Tuesday, 24 August 2010

The loan of Castor and Pollux: looking for a full collecting history

In mid-July I wrote to Tom Campbell, Director of New York's Metropolitan Museum of Art, about the loan of a pair of statues, Castor and Pollux, made in 2008. A helpful member of staff pointed me to Art of the Ancient World XII (2001) as providing not only the complete collecting history but even the (possible) find-spot.

I asked the following question, but have not received a response.
I have now asked a further question ("What is the basis for saying that the pieces were in a Lebanese private collection, and that they passed through Asfar & Sarkis in the 1950s?") and await a reply.
The composite photograph shows in the bottom the pair on display in New York. The top comes from the (seized) archive of a dealer unlisted in Art of the Ancient World XII (2001). Indeed the top photograph clearly predates 2001.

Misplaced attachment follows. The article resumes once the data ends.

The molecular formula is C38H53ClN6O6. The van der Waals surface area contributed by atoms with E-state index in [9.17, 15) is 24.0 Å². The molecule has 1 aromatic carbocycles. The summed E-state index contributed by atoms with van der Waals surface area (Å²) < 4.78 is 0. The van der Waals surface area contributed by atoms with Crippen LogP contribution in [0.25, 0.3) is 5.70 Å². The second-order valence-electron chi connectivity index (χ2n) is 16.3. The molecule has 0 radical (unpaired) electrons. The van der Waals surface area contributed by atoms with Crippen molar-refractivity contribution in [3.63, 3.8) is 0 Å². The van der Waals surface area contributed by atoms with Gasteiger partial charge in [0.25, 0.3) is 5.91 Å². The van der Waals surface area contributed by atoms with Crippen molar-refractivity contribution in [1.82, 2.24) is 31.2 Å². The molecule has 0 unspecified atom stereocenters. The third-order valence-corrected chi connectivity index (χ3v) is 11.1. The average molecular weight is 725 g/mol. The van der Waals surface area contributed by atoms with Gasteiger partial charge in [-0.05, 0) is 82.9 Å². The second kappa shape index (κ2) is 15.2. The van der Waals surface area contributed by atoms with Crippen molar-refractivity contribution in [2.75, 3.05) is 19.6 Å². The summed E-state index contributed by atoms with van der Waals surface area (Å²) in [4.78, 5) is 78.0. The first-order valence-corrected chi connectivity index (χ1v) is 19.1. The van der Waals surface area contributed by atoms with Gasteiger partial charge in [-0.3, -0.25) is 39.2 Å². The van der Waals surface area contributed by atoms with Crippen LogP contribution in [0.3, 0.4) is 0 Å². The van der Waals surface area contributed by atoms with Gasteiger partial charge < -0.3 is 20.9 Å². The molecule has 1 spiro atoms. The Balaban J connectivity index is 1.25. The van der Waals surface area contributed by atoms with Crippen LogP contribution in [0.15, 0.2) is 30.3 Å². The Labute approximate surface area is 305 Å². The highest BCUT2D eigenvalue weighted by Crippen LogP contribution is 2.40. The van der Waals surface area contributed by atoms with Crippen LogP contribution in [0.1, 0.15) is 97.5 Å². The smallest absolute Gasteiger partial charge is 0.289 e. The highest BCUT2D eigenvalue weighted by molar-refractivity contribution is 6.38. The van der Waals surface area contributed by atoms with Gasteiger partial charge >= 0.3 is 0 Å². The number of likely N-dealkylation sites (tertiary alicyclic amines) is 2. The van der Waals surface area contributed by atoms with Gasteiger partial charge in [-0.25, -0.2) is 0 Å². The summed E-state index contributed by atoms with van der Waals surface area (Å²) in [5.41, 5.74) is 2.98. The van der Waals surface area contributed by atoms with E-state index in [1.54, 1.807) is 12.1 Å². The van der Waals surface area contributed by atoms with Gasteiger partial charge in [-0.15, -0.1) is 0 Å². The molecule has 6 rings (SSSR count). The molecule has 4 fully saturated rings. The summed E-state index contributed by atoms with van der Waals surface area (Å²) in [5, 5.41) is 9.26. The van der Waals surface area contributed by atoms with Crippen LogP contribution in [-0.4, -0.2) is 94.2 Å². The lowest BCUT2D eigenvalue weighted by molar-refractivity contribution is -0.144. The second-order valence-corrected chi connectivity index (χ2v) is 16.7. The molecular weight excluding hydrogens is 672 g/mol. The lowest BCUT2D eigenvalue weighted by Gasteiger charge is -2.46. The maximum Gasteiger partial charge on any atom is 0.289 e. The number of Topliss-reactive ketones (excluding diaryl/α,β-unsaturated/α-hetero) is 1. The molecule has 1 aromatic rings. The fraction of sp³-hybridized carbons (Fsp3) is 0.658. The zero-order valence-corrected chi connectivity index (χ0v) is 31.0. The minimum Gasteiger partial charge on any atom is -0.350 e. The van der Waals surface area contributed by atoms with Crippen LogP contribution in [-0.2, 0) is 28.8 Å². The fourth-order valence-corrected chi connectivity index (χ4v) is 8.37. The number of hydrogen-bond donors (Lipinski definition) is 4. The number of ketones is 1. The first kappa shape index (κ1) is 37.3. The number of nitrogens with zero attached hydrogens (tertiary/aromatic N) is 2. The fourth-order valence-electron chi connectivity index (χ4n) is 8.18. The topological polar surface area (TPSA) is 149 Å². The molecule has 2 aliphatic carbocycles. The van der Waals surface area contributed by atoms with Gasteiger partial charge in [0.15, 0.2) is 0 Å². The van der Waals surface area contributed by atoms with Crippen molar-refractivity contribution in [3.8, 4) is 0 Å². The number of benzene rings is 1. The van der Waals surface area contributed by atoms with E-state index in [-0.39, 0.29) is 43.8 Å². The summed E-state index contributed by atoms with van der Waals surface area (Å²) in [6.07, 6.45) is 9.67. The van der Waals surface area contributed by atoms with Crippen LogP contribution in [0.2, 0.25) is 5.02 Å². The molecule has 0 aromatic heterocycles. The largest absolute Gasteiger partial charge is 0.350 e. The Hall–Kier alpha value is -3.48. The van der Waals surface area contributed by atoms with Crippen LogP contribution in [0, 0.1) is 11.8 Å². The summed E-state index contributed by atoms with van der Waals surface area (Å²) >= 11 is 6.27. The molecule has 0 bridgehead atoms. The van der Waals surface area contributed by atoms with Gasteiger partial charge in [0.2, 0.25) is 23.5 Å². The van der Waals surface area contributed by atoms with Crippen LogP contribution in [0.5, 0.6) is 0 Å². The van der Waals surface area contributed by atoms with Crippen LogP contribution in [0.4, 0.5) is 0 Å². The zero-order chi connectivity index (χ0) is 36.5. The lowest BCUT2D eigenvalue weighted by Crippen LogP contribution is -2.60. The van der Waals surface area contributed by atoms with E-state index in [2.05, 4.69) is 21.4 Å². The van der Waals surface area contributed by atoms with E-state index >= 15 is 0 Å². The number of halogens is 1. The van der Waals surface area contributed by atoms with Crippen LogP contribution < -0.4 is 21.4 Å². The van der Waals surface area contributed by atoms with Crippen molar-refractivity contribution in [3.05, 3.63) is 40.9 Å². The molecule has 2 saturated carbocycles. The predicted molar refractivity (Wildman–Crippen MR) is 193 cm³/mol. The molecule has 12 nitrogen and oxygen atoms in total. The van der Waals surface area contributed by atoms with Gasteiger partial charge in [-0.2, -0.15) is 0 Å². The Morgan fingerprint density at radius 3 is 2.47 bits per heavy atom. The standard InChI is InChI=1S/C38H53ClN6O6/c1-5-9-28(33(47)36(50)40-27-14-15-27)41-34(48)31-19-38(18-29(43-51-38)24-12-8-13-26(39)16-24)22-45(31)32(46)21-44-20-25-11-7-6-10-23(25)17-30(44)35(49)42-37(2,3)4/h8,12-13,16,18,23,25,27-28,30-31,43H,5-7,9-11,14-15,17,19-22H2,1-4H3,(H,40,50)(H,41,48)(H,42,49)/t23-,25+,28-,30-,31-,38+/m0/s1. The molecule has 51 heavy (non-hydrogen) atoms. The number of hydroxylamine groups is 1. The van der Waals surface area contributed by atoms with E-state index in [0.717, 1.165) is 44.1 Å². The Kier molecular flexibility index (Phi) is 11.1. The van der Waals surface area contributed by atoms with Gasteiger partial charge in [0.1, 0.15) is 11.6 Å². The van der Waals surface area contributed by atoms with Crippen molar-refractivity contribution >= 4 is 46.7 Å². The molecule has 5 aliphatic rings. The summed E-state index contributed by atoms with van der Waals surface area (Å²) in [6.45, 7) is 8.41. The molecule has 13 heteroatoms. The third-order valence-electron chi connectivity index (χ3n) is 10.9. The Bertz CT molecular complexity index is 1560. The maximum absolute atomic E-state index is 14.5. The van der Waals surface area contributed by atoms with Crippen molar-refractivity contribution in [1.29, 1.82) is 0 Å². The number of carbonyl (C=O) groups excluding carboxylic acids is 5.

Is the Met aware of the full collecting history of the statues? How rigorous was its due diligence search prior to accepting the loan? How reliable is the suggestion that the pair once resided in a Lebanese private collection? Has any part of the "published" collecting history been fabricated? Is there any any reason to believe that the pieces were found in the Mithraeum at Sidon? Indeed were they even found in the Lebanon? Did they first surface in the nineteenth century?

There is a serious point here. The statues are being presented as "probably" coming from a specific location (a Mithraeum) at a specific location (Sidon). If this is true - if - then what does this say about the worship of Mithras in the Near East? But what if, hypothetically, the pair had been found in a temple of (say) the Syrian Goddess further to the east? How would this change the way that we view and interpret the statues?

I am still hopeful that I will receive an answer to my question. What is the basis for saying that these statues once resided in a Lebanese private collection prior to the 1950s?

Bookmark and Share so Your Real Friends Know that You Know

No comments:

A Fragmentary Athena Attributed to Myron

It has been reported that a fragmentary Roman limestone copy of a 5th century BCE sculpture of Athena attributed to Myron is now the subject...